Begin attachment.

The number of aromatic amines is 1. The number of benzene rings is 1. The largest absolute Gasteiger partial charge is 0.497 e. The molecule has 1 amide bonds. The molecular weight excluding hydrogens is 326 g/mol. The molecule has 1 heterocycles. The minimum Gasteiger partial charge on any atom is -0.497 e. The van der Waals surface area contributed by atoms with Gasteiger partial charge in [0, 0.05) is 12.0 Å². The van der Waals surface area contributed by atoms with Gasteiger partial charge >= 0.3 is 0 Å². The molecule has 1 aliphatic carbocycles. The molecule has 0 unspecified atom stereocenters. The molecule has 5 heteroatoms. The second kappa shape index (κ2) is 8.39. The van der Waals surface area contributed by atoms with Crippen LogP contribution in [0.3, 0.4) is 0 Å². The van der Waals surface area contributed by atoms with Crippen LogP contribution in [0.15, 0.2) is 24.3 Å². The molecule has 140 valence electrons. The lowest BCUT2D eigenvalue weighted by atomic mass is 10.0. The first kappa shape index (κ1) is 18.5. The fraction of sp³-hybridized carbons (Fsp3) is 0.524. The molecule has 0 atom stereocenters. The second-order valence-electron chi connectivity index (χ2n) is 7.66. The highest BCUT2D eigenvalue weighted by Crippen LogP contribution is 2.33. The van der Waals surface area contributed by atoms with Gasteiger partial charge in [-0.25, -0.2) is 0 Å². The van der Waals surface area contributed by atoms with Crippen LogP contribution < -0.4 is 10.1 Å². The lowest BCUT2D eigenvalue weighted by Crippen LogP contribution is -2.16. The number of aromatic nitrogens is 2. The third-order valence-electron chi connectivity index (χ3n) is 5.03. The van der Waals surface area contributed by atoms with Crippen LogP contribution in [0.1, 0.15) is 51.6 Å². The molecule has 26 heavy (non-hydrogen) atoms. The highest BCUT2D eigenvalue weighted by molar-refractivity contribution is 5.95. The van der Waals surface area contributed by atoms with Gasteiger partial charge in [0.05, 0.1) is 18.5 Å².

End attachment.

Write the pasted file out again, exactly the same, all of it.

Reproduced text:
The number of aromatic amines is 1. The number of benzene rings is 1. The largest absolute Gasteiger partial charge is 0.497 e. The molecule has 1 amide bonds. The molecular weight excluding hydrogens is 326 g/mol. The molecule has 1 heterocycles. The minimum Gasteiger partial charge on any atom is -0.497 e. The van der Waals surface area contributed by atoms with Gasteiger partial charge in [0, 0.05) is 12.0 Å². The van der Waals surface area contributed by atoms with Gasteiger partial charge >= 0.3 is 0 Å². The molecule has 1 aliphatic carbocycles. The molecule has 0 unspecified atom stereocenters. The molecule has 5 heteroatoms. The second kappa shape index (κ2) is 8.39. The van der Waals surface area contributed by atoms with Crippen LogP contribution in [0.3, 0.4) is 0 Å². The van der Waals surface area contributed by atoms with Crippen LogP contribution in [0.15, 0.2) is 24.3 Å². The molecule has 140 valence electrons. The lowest BCUT2D eigenvalue weighted by atomic mass is 10.0. The first kappa shape index (κ1) is 18.5. The fraction of sp³-hybridized carbons (Fsp3) is 0.524. The molecule has 0 atom stereocenters. The second-order valence-electron chi connectivity index (χ2n) is 7.66. The highest BCUT2D eigenvalue weighted by Crippen LogP contribution is 2.33. The van der Waals surface area contributed by atoms with Gasteiger partial charge in [-0.25, -0.2) is 0 Å². The van der Waals surface area contributed by atoms with Crippen LogP contribution < -0.4 is 10.1 Å². The lowest BCUT2D eigenvalue weighted by Crippen LogP contribution is -2.16. The number of aromatic nitrogens is 2. The third-order valence-electron chi connectivity index (χ3n) is 5.03. The van der Waals surface area contributed by atoms with Crippen LogP contribution in [0.1, 0.15) is 51.6 Å². The molecule has 26 heavy (non-hydrogen) atoms. The highest BCUT2D eigenvalue weighted by molar-refractivity contribution is 5.95. The van der Waals surface area contributed by atoms with Gasteiger partial charge in [0.05, 0.1) is 18.5 Å².